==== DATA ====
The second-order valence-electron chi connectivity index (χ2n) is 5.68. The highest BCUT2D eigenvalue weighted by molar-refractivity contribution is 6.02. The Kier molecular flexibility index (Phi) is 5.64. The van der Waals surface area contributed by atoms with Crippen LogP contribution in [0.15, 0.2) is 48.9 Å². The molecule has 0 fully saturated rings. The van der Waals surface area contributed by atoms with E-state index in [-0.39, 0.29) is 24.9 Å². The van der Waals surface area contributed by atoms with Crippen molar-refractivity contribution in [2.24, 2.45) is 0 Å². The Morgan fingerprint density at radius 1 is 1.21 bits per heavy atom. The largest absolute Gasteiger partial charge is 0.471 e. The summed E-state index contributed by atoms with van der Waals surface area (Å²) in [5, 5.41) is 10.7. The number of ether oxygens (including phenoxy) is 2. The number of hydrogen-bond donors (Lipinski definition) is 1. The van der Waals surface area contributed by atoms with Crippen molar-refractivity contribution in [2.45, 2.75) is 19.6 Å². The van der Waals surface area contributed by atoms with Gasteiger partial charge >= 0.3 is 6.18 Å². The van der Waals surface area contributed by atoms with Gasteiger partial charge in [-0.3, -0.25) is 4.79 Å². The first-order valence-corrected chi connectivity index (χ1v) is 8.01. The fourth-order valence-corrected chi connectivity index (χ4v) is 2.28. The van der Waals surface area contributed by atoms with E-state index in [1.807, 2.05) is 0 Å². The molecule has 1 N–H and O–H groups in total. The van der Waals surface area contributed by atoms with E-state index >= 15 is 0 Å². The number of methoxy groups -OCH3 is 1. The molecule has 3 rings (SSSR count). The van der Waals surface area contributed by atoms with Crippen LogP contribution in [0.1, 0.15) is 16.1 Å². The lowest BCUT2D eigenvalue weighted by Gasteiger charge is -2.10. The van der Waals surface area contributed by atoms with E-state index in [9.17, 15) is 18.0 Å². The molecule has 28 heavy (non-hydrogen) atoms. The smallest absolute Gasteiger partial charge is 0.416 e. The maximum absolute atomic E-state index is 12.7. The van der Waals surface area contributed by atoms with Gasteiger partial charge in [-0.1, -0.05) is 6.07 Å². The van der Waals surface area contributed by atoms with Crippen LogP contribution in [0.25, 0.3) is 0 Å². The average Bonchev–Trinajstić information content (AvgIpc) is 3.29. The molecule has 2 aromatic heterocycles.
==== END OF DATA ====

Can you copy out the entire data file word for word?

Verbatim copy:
The second-order valence-electron chi connectivity index (χ2n) is 5.68. The highest BCUT2D eigenvalue weighted by molar-refractivity contribution is 6.02. The Kier molecular flexibility index (Phi) is 5.64. The van der Waals surface area contributed by atoms with Crippen LogP contribution in [0.15, 0.2) is 48.9 Å². The molecule has 0 fully saturated rings. The van der Waals surface area contributed by atoms with E-state index in [-0.39, 0.29) is 24.9 Å². The van der Waals surface area contributed by atoms with Crippen molar-refractivity contribution in [2.24, 2.45) is 0 Å². The Morgan fingerprint density at radius 1 is 1.21 bits per heavy atom. The largest absolute Gasteiger partial charge is 0.471 e. The summed E-state index contributed by atoms with van der Waals surface area (Å²) in [5, 5.41) is 10.7. The number of ether oxygens (including phenoxy) is 2. The number of hydrogen-bond donors (Lipinski definition) is 1. The van der Waals surface area contributed by atoms with Crippen molar-refractivity contribution in [2.45, 2.75) is 19.6 Å². The van der Waals surface area contributed by atoms with Gasteiger partial charge >= 0.3 is 6.18 Å². The van der Waals surface area contributed by atoms with Gasteiger partial charge in [-0.3, -0.25) is 4.79 Å². The first-order valence-corrected chi connectivity index (χ1v) is 8.01. The fourth-order valence-corrected chi connectivity index (χ4v) is 2.28. The van der Waals surface area contributed by atoms with E-state index in [1.807, 2.05) is 0 Å². The molecule has 1 N–H and O–H groups in total. The van der Waals surface area contributed by atoms with E-state index >= 15 is 0 Å². The number of methoxy groups -OCH3 is 1. The molecule has 3 rings (SSSR count). The van der Waals surface area contributed by atoms with Crippen LogP contribution in [0.1, 0.15) is 16.1 Å². The lowest BCUT2D eigenvalue weighted by Gasteiger charge is -2.10. The van der Waals surface area contributed by atoms with E-state index in [9.17, 15) is 18.0 Å². The molecule has 28 heavy (non-hydrogen) atoms. The smallest absolute Gasteiger partial charge is 0.416 e. The maximum absolute atomic E-state index is 12.7. The van der Waals surface area contributed by atoms with Gasteiger partial charge in [-0.1, -0.05) is 6.07 Å². The van der Waals surface area contributed by atoms with Crippen LogP contribution in [0.25, 0.3) is 0 Å². The average Bonchev–Trinajstić information content (AvgIpc) is 3.29. The molecule has 2 aromatic heterocycles.